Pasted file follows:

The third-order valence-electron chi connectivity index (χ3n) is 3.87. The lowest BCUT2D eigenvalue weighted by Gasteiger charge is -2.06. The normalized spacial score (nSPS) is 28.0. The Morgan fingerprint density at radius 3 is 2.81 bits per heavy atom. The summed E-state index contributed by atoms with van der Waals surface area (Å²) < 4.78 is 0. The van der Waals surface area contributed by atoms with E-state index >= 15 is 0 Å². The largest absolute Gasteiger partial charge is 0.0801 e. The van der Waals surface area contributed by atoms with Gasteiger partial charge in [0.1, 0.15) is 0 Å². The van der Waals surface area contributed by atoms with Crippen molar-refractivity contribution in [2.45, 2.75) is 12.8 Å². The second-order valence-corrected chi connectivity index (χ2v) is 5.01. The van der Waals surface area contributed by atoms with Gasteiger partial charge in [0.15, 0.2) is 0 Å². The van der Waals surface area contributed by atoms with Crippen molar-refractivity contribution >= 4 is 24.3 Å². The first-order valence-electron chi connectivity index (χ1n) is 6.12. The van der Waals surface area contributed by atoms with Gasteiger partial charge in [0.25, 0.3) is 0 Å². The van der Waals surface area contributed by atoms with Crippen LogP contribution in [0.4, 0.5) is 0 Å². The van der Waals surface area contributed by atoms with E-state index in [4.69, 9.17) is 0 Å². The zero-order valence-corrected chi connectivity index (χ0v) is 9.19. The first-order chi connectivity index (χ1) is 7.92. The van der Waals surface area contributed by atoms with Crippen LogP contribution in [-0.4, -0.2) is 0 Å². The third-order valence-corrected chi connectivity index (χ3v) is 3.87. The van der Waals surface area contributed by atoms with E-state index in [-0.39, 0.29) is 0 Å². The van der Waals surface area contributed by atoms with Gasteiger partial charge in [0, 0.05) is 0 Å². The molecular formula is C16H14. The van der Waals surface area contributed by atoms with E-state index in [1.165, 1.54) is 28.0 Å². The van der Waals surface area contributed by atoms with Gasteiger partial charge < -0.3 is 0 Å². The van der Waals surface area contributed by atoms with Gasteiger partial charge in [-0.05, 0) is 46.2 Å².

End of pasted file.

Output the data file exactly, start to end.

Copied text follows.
The third-order valence-electron chi connectivity index (χ3n) is 3.87. The lowest BCUT2D eigenvalue weighted by Gasteiger charge is -2.06. The normalized spacial score (nSPS) is 28.0. The Morgan fingerprint density at radius 3 is 2.81 bits per heavy atom. The summed E-state index contributed by atoms with van der Waals surface area (Å²) < 4.78 is 0. The van der Waals surface area contributed by atoms with E-state index >= 15 is 0 Å². The largest absolute Gasteiger partial charge is 0.0801 e. The van der Waals surface area contributed by atoms with Gasteiger partial charge in [0.1, 0.15) is 0 Å². The van der Waals surface area contributed by atoms with Crippen molar-refractivity contribution in [2.45, 2.75) is 12.8 Å². The second-order valence-corrected chi connectivity index (χ2v) is 5.01. The van der Waals surface area contributed by atoms with Gasteiger partial charge in [0.15, 0.2) is 0 Å². The van der Waals surface area contributed by atoms with Crippen molar-refractivity contribution >= 4 is 24.3 Å². The first-order valence-electron chi connectivity index (χ1n) is 6.12. The van der Waals surface area contributed by atoms with Gasteiger partial charge in [0.25, 0.3) is 0 Å². The van der Waals surface area contributed by atoms with Crippen LogP contribution in [0.4, 0.5) is 0 Å². The van der Waals surface area contributed by atoms with E-state index in [4.69, 9.17) is 0 Å². The zero-order valence-corrected chi connectivity index (χ0v) is 9.19. The first-order chi connectivity index (χ1) is 7.92. The van der Waals surface area contributed by atoms with Crippen LogP contribution in [-0.4, -0.2) is 0 Å². The third-order valence-corrected chi connectivity index (χ3v) is 3.87. The van der Waals surface area contributed by atoms with E-state index in [-0.39, 0.29) is 0 Å². The van der Waals surface area contributed by atoms with Gasteiger partial charge in [0, 0.05) is 0 Å². The molecular formula is C16H14. The van der Waals surface area contributed by atoms with E-state index in [1.165, 1.54) is 28.0 Å². The van der Waals surface area contributed by atoms with Gasteiger partial charge < -0.3 is 0 Å². The van der Waals surface area contributed by atoms with Gasteiger partial charge in [-0.05, 0) is 46.2 Å².